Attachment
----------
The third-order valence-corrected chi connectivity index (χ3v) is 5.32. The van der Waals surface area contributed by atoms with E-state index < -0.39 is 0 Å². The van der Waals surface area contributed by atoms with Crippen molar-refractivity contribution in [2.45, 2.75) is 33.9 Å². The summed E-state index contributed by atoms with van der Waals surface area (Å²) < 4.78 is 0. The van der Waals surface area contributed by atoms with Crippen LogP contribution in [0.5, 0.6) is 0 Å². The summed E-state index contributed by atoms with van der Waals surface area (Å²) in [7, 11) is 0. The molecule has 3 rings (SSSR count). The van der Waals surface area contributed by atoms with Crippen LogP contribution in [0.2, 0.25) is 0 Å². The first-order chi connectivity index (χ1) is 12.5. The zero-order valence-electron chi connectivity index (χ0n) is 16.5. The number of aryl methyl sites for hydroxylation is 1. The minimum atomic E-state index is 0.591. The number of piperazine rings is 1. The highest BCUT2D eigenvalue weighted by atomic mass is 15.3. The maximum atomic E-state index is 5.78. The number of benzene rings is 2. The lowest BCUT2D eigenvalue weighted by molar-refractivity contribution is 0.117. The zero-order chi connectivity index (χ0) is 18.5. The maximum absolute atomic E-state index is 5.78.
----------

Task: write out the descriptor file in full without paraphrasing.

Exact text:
The third-order valence-corrected chi connectivity index (χ3v) is 5.32. The van der Waals surface area contributed by atoms with E-state index < -0.39 is 0 Å². The van der Waals surface area contributed by atoms with Crippen molar-refractivity contribution in [2.45, 2.75) is 33.9 Å². The summed E-state index contributed by atoms with van der Waals surface area (Å²) < 4.78 is 0. The van der Waals surface area contributed by atoms with Crippen LogP contribution in [0.5, 0.6) is 0 Å². The summed E-state index contributed by atoms with van der Waals surface area (Å²) in [7, 11) is 0. The molecule has 3 rings (SSSR count). The van der Waals surface area contributed by atoms with Crippen LogP contribution in [0.2, 0.25) is 0 Å². The first-order chi connectivity index (χ1) is 12.5. The zero-order valence-electron chi connectivity index (χ0n) is 16.5. The number of aryl methyl sites for hydroxylation is 1. The minimum atomic E-state index is 0.591. The number of piperazine rings is 1. The highest BCUT2D eigenvalue weighted by atomic mass is 15.3. The maximum atomic E-state index is 5.78. The number of benzene rings is 2. The lowest BCUT2D eigenvalue weighted by molar-refractivity contribution is 0.117. The zero-order chi connectivity index (χ0) is 18.5. The maximum absolute atomic E-state index is 5.78.